Re: Bug#720517: configuration files, ownership and dpkg-statoverride
On Tue, 07 Oct 2014, Paul Gevers wrote:
> I am trying to come up with a patch against dpkg-statoverride that sets
> the ownership and permissions upon creation, but not upon updates.
This really doesn't look like a good idea. In fact, it may well introduce
very confusing and likely dangerous behavior.
Anyway, are you sure dpkg-statoverride is the correct tool for your usecase
in the first place?
If you want to set ownership and permisions upon creation but not on
updates, this is should not be a job for the statoverride database. The
debconf database or an ucf-managed config file under /etc somewhere seems
much better suited to store information only to be used at creation time, at
least in the general case.
The dpkg-statoverride database is in the _job_ of *clobbering* permission
and ownership information of filesystem objects, and it is very security
It is not there only to handle local customization, either: it is an
essential component of the internals of the debian packaging system when
dealing with security-sensitive filesystem objects that need to be created
or replaced while a package is unpacked. You often need to interact with
the statoverride database in preinst, so that files will be created/replaced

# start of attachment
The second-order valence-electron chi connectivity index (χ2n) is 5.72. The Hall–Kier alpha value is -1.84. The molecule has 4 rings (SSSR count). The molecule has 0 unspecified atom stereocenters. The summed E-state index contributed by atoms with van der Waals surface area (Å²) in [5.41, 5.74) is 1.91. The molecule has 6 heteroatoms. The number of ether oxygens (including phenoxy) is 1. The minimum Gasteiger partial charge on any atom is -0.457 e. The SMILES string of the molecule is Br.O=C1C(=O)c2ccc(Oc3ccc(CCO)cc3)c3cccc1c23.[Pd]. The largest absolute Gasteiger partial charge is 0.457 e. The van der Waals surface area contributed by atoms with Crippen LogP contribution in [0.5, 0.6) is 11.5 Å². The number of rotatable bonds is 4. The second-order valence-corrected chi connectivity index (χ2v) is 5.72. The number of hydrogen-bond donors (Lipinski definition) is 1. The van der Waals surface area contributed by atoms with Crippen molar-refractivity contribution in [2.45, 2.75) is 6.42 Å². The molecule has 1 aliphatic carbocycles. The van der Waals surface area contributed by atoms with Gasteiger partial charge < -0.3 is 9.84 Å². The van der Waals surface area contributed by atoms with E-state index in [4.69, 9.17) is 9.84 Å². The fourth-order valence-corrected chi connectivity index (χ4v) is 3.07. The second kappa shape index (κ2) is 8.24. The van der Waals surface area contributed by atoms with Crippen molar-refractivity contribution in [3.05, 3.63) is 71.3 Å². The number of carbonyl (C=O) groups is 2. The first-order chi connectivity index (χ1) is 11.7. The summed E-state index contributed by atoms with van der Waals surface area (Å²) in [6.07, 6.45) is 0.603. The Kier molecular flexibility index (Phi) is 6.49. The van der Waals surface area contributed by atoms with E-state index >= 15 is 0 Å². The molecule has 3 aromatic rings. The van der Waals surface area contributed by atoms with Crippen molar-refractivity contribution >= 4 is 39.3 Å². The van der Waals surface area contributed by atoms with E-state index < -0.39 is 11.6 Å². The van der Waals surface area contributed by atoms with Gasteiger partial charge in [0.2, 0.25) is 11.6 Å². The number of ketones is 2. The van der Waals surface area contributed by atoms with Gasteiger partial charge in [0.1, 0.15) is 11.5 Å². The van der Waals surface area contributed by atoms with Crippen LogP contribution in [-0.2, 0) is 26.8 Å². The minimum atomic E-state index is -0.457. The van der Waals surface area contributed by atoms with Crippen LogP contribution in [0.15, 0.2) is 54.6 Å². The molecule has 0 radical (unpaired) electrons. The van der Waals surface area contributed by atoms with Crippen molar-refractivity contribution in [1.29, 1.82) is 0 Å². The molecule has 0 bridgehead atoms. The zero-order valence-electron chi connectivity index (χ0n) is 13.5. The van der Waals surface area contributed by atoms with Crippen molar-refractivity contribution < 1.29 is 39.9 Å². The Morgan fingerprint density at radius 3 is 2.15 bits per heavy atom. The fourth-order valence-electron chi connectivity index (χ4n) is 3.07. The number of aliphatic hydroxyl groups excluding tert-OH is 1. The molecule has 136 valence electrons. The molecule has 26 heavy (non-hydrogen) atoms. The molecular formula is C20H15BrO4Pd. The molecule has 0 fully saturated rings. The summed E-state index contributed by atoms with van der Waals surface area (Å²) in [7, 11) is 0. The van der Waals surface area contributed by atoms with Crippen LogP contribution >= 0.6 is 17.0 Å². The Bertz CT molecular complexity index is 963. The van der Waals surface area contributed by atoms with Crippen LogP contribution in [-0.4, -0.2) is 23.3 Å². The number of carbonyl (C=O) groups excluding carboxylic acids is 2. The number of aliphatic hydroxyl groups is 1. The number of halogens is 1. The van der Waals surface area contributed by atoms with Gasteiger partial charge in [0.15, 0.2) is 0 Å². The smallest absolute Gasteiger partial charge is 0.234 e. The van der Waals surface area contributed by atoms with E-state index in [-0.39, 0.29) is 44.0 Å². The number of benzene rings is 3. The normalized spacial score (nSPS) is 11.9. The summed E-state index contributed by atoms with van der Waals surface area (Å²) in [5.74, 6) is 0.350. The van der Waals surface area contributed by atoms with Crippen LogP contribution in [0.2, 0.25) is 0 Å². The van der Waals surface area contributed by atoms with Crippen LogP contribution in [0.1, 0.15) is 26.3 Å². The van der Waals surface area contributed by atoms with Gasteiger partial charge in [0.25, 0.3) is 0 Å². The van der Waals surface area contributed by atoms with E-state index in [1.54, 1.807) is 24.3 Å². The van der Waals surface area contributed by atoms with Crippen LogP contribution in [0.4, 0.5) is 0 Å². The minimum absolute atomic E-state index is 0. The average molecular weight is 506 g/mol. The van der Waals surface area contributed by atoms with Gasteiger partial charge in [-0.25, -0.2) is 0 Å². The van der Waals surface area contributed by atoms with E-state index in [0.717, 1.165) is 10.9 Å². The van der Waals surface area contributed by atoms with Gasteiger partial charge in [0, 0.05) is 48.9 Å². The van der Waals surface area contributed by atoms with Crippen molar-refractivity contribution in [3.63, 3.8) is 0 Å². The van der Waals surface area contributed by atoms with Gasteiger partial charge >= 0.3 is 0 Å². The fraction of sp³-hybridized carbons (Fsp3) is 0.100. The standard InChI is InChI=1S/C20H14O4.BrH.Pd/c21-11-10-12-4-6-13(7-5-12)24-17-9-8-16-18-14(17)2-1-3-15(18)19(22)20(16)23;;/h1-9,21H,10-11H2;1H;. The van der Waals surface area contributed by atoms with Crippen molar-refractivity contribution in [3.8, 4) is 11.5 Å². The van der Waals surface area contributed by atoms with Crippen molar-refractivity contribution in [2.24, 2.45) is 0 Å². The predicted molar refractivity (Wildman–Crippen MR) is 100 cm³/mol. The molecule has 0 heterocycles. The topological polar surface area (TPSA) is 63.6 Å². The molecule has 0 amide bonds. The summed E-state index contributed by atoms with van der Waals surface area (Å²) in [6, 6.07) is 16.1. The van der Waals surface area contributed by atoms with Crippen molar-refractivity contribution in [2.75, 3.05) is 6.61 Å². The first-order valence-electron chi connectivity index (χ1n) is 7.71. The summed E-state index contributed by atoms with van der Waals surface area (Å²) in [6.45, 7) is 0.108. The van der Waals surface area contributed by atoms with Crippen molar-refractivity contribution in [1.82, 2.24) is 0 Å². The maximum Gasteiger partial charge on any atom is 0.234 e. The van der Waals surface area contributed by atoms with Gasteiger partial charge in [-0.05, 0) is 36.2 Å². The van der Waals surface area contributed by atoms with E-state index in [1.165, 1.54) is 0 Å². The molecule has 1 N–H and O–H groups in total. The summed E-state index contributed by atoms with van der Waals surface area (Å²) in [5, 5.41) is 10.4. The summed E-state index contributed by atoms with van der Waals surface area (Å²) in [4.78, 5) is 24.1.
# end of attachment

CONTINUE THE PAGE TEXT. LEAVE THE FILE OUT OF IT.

atomically by dpkg with the already correct ownership and permission
This logic applies to anything that uses it. When something is registered
through dpkg-statoverride, it must be managed through dpkg-statoverride.
Directly changing those permissions in the filesystem is *unsupported* in
the sense that they are _expected_ to be clobbered the next time that file
is modified by the packaging system (and that includes maintainer scripts).
I really don't think it is wise to mess with this basic assumption. If it
is invalid for your usecase, it most likely means you are using the wrong
tool for the job.
BTW: the statoverride databased has to be queried by dpkg for every
filesystem object it has to create/replace while unpacking _any_ package.
Anyway, if you're still going to use dpkg-statoverride anywhere the local
admin might rightfully expect permission/ownership changes to stick, I
suggest you seriously consider taking a heavy-handed approach to ensure the
local admins *know* they have to go through dpkg-statoverride to change the
permissions and ownership information of those filesystem objects.
"One disk to rule them all, One disk to find them. One disk to bring
them all and in the darkness grind them. In the Land of Redmond
where the shadows lie." -- The Silicon Valley Tarot